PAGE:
Light, color and vision
Color interactions: Simultaneous contrast
Peripheral vision
Luminance and equiluminance
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    Goethe's color theory


Johann Wolfgang von Goethe (1749-1832), the greatest poet, playwright, novelist and essayist in the German language a polymath comparable to Shakespeare, Dante, etc.

Nobody has ever imagined that Newton’s basic ideas about light and color could be incorrect, except for one person: Goethe.

He was a scientist, too. He wrote of his 1400-page treatise on color, published in 1810:

"That I am the only person in this century who has the right insight into the difficult science of colors, that is what I am rather proud of, and that is what gives me the feeling that I have outstripped many."

Goethe misinterpreted some experiments that he incorrectly thought showed Newton to be wrong.

Goethe’s diagrams in the first plate of Zur Farbenlehre (Theory of Colors) include a colorwheel, and diagrams of distorted color perception. The bottom landscape is how a scene would look to blue-yellow colorblind.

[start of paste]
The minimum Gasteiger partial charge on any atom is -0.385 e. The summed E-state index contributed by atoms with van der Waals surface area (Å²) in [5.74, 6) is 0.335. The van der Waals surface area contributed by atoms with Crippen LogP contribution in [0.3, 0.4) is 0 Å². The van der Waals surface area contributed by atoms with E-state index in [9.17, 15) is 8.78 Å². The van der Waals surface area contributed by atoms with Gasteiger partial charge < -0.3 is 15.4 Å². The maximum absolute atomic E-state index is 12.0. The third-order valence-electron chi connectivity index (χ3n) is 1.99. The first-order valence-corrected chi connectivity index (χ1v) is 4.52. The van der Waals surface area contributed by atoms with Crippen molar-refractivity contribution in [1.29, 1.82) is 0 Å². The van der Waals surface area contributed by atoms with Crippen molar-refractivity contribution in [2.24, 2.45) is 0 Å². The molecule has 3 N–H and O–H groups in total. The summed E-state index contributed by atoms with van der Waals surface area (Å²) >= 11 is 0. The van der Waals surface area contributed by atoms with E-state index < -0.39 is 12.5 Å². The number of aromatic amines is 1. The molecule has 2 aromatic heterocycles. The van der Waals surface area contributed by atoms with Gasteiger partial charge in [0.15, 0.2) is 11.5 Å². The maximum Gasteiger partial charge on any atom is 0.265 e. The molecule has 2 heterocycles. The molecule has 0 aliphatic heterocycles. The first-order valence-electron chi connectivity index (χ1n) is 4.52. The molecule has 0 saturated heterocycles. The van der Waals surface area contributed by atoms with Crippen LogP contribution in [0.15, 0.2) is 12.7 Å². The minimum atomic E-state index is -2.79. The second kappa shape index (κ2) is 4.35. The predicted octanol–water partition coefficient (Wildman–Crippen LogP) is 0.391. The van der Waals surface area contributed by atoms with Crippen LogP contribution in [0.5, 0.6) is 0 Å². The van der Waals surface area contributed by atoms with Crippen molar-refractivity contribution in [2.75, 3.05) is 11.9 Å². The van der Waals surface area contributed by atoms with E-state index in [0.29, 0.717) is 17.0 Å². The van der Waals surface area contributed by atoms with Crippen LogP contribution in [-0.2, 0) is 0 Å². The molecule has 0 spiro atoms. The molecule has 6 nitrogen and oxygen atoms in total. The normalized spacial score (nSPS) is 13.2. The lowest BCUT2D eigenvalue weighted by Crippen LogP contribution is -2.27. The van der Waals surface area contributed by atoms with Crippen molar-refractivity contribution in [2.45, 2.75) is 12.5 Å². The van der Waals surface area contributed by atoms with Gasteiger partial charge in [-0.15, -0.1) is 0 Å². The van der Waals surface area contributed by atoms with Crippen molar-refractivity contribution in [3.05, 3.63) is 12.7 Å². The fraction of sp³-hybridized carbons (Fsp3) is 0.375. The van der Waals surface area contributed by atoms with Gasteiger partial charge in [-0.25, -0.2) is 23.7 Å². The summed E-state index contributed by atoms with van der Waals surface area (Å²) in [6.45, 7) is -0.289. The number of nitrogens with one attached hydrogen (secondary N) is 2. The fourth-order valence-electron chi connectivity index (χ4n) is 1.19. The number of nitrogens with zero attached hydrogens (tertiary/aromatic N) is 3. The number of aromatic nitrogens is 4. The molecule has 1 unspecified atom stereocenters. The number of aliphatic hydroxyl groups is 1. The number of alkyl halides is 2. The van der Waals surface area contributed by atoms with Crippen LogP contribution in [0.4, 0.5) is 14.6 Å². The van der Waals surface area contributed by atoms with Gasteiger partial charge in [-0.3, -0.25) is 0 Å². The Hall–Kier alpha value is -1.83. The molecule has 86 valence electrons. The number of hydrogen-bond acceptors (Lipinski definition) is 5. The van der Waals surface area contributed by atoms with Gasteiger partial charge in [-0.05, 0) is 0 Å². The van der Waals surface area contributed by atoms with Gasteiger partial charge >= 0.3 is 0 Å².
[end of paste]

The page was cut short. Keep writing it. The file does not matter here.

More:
What he did do was to re-formulate the topic of color in an entirely new way. Newton had viewed color as a physical problem, involving light striking objects and entering our eyes. Goethe realized that the sensations of color reaching our brain were shaped too by our perception — by the mechanics of human vision, by the way our brains process information. What we therefore see of an object depends on the object, the lighting and our perception.

Goethe sought to derive laws of color harmony, ways of characterizing physiological colors (how colors affect us) and subjective visual phenomena in general. Goethe studied after-images, colored shadows and complementary colors (as discussed elswhere). And he anticipated Hering’s "opponent-color" theory which is one basis of our understanding of color vision today. Above all, Goethe appreciated that the sensation of complementaries did not result from light reaching eyes but from the action of the visual system.

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